As I was leaving the Eccleshall village the police car passed me and the office give me a smile and a wave through the window. The climb out of Eccleshall towards Stone was much easier than I remembered but I have started to notice that my legs are getting tired from constantly pushing against the wind which felt like 20mph rather than the 8mph indicated in the weather forecast. I made steady progress all the way to Stone where I was a little surprised by not seeing any moving cars. I slowed down a little to allow my legs to recover a little as I know there was a three-mile climb which is not very steep (avg 3%) but just keeps giving all the way. But I knew once I was at the top, it was a two-mile ramp to the finish line and home. So I just settled into my rhythm and podded my way home.

Around Stoke (Audax, DIY, 100km, 1.75AAA)

Not Validated Due To Covid 19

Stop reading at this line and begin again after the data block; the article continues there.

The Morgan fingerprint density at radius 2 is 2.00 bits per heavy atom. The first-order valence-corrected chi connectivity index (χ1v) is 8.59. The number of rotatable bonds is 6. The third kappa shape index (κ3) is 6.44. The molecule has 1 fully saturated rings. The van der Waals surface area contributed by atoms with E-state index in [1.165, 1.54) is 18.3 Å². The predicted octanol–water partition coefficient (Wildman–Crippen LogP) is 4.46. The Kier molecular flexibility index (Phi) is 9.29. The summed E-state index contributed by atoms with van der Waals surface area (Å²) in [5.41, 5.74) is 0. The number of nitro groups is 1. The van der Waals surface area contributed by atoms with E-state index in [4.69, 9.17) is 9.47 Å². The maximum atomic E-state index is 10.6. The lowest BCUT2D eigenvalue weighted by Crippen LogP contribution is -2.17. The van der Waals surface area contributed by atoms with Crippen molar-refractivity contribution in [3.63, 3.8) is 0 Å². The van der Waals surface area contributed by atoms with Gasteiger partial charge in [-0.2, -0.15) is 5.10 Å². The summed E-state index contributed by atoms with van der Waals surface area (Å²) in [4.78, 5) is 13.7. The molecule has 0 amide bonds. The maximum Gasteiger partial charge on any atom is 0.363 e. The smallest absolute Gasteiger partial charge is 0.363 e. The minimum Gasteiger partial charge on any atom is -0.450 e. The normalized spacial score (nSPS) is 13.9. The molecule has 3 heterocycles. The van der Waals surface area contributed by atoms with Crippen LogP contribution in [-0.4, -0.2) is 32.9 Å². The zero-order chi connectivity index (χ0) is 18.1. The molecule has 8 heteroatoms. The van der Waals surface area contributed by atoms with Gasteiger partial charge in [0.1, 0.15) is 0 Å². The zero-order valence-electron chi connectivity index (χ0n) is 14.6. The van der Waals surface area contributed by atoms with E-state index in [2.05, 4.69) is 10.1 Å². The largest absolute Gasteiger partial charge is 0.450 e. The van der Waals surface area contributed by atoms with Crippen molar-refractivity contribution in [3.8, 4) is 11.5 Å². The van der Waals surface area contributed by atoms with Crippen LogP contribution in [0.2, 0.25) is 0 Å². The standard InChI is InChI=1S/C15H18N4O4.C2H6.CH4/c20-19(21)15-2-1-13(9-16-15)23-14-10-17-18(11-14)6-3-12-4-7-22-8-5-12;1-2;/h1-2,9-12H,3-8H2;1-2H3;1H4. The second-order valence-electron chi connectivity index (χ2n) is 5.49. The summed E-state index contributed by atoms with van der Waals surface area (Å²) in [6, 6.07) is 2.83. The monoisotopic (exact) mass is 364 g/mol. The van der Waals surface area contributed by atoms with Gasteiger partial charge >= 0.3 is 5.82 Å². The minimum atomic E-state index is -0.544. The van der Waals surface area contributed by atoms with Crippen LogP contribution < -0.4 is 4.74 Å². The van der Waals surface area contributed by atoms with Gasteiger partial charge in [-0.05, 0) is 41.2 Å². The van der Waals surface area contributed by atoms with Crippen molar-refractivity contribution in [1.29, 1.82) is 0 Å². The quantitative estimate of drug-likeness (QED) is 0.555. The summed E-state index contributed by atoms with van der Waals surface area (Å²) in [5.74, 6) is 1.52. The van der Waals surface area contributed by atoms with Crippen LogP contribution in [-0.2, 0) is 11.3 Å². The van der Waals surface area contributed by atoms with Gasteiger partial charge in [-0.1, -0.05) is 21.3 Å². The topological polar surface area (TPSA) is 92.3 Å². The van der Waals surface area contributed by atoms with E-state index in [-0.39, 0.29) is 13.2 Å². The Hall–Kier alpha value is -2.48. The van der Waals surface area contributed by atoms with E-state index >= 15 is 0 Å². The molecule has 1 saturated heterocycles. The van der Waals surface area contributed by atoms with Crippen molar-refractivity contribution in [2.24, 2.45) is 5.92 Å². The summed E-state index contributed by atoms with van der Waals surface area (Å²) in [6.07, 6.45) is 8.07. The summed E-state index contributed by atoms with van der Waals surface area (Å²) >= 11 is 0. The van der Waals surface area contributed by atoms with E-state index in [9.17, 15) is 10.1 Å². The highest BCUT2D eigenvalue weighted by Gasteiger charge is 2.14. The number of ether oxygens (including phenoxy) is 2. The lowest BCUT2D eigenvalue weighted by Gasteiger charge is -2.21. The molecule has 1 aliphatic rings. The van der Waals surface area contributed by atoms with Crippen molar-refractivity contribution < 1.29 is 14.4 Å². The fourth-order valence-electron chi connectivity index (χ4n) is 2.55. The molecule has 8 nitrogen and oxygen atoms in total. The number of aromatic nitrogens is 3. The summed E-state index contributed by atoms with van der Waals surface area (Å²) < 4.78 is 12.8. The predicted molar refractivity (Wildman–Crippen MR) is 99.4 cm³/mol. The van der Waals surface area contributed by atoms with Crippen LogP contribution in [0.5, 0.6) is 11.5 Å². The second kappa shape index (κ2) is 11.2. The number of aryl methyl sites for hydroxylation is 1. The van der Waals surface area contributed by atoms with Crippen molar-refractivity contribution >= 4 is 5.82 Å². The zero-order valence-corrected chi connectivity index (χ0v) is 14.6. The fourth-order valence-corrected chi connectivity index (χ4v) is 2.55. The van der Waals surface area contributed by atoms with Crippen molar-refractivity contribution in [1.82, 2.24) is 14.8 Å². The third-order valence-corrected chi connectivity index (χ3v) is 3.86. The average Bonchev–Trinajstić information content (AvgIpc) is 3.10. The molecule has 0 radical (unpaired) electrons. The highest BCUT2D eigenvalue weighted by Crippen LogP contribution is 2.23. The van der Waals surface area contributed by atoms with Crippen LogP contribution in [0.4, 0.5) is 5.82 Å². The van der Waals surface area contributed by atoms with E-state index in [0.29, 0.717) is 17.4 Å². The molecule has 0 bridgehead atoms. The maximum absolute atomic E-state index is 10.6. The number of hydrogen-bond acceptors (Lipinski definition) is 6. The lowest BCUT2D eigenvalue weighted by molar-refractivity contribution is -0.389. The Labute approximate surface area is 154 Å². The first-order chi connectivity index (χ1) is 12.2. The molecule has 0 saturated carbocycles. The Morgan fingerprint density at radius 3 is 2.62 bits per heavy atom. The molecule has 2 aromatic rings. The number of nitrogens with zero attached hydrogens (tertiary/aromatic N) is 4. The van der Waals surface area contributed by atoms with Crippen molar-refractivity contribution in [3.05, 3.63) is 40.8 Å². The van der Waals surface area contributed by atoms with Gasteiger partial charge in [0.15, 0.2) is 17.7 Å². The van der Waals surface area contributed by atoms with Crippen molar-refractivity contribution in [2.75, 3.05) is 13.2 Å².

Testing the route, which needs some minor changes between Haslington and Betley. I had forgotten how much I enjoy riding overnight.

The leg from Hilderstone Road (Meir Hay) to Cheadle and Foghall is generally boarding and of little interest. However, there are few churches and cenotaphs which you may want to view as you pass by. The climb from Foghall to Ipstones is more of a kick in the head followed by a ramp that has a small kick in at the end. I often stop at the corner shop on the left turn or you could opt for a quick pint in the pub. A few hundred yards up the road is St Leonard church (Ipstones) which also marks the right turn for Cheddleton. This section to Cheddleton is on narrow roads and there is a lot of loose gravel (in the dark this can catch you out so be careful).